Kareech looked at the ground. Sitting there, isolated from the rest of the bunch, was a singular key. For some reason Kareech always assumed that keys traveled in groups rather than by themselves.
The key shone in the mid-morning light and in it was reflected a distorted, bendy view of the street he currently stood in. There was nobody else around and so, with nothing much to lose, Kareech bent down in the incorrect fashion and picked up the key. It was much smarter than it should be; there were marks along the long edge, little nicks where the key must have been used to open a parcel, help with a struggling tin opener or possibly used to pick food out of an old woman’s teeth. No discernible indications as to whom owned the key or where it should be left in case of emergencies.
It was Sunday, the lazy day, the day for not doing much. Kareech had a very limited ‘to do’ list; other than picking up some salt for his mum and tying his shoelaces that was it for him. The world does not expect much from a fourteen year boy.
At first he left the key in his pocket, to jingle against the metal fixtures of his sad, faded foldy out velcro wallet. Maybe next year he will get a proper wallet rather than something that resembled a permanent reminder that adulthood was still way too far away. At the top of Evershed Terrace, however, he stopped to take in the brisk air and his hand grazed the intimate sides of the key. It was then that he made a decision, a decision that would ultimately change his Sunday and make it the kind of Sunday that he would look back on as an old man and possibly point a pipe up into the air, desperately trying to remember what happened.
Kareech tried the key in Number 1 Evershed Terrace. The metal reached about half a centimetre in before the mechanism forced it to stop; this key was not the key for 1 Evershed Terrace. And so onto Number 2 Evershed Terrace. It reached a little further in before stopping. Another failure. And so onto Number 3 Evershed Terrace. It barely got the tip in before the inevitable prevention and overwhelming sensation of failure. And so onto Number 4 Evershed Terrace…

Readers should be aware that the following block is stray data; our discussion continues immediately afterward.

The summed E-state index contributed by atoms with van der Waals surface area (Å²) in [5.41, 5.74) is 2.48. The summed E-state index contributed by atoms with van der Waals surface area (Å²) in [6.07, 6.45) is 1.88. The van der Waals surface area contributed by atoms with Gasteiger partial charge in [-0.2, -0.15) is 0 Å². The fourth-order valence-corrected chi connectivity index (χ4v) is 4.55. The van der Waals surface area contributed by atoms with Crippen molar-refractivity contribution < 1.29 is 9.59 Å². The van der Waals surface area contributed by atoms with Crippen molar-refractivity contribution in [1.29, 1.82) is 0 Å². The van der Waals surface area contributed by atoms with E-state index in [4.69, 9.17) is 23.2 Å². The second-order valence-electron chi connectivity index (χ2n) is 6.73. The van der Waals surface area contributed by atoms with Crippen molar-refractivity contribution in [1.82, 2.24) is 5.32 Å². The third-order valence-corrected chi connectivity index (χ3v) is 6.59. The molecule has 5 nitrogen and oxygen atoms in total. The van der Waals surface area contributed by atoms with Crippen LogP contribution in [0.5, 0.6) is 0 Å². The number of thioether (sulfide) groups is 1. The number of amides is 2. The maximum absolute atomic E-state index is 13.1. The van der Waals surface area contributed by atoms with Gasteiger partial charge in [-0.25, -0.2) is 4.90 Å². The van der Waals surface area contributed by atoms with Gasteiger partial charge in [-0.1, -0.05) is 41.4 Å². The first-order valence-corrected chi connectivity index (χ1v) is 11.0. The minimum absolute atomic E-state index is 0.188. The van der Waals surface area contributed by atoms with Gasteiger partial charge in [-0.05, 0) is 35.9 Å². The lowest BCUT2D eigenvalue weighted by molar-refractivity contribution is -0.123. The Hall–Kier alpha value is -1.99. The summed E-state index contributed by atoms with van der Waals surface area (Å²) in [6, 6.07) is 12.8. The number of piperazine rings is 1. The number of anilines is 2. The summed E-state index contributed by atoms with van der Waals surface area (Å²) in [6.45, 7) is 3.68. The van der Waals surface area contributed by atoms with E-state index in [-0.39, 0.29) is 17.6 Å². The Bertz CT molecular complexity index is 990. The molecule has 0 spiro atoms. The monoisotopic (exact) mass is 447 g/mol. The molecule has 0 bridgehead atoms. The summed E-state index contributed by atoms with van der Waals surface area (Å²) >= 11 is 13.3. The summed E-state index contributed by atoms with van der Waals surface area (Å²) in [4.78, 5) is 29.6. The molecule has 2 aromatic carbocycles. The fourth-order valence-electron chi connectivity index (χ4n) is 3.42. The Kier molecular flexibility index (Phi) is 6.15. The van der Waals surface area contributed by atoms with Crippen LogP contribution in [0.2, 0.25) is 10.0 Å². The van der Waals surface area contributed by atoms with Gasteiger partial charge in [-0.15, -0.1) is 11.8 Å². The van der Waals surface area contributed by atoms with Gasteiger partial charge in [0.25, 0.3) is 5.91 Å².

12 comments on “Kareech Mantell and the Key of Destiny”
When you say he bent down in the wrong way, do you mean he bent at the back instead of bending at the knees?
Having been on a Manual Handling course I know the difference and may indulge in a wry chuckle at Kareech’s naive bending technique.
Yes. Yes I do. He bent down using his back instead of instigating a slut drop and going down with dem knees.
Feel free to commence any wry chucking at his expense now.
I’ve spent the last two and a half weeks since you posted that chuckling wryly and my life has gone pretty much off the rails because I’ve neglected everything else, including sleep and personal hygiene.
Thanks a lot, Kareech Mantell.
I understand your fear and loathing which is why I’d like to write a poem to make you feel better. I promise I won’t turn it into a best-selling novel like all my other award-winning projects.
OK. I am in my best listening pose and am ready for your poem. Go.
Owl need at least 24 hours. Only then can we call it a day.
(ba dum chish!)
Kareech Mantell, I knew him well, he found himself a key. He thought that with it an adventure would certainly set him free. It didn’t though, and blow by blow, he dug himself a hole. A metaphorical one of course, because he’s not a vole.
Our Chris did read an online feed, it told him what to know. But as he read, the tale did make his eyes just grow and grow. A fortnight passed, it passed so fast he forgot to blink. He also forgot to sleep and wash and that is why he stinks.
Thank you. I am moved by this poem. Specifically, I am moved to stop reading this page and go do something else.
Are you moved because it is so accurate that it is as if I’ve been watched you for the last two and a half weeks?
If I say yes, will you stop writing poetry?
As in yes but also no. I like to keep my options open.
Actually yes, yes I will stop. I’ve decided (I used my Wheel of Thrusting (TM) to decide).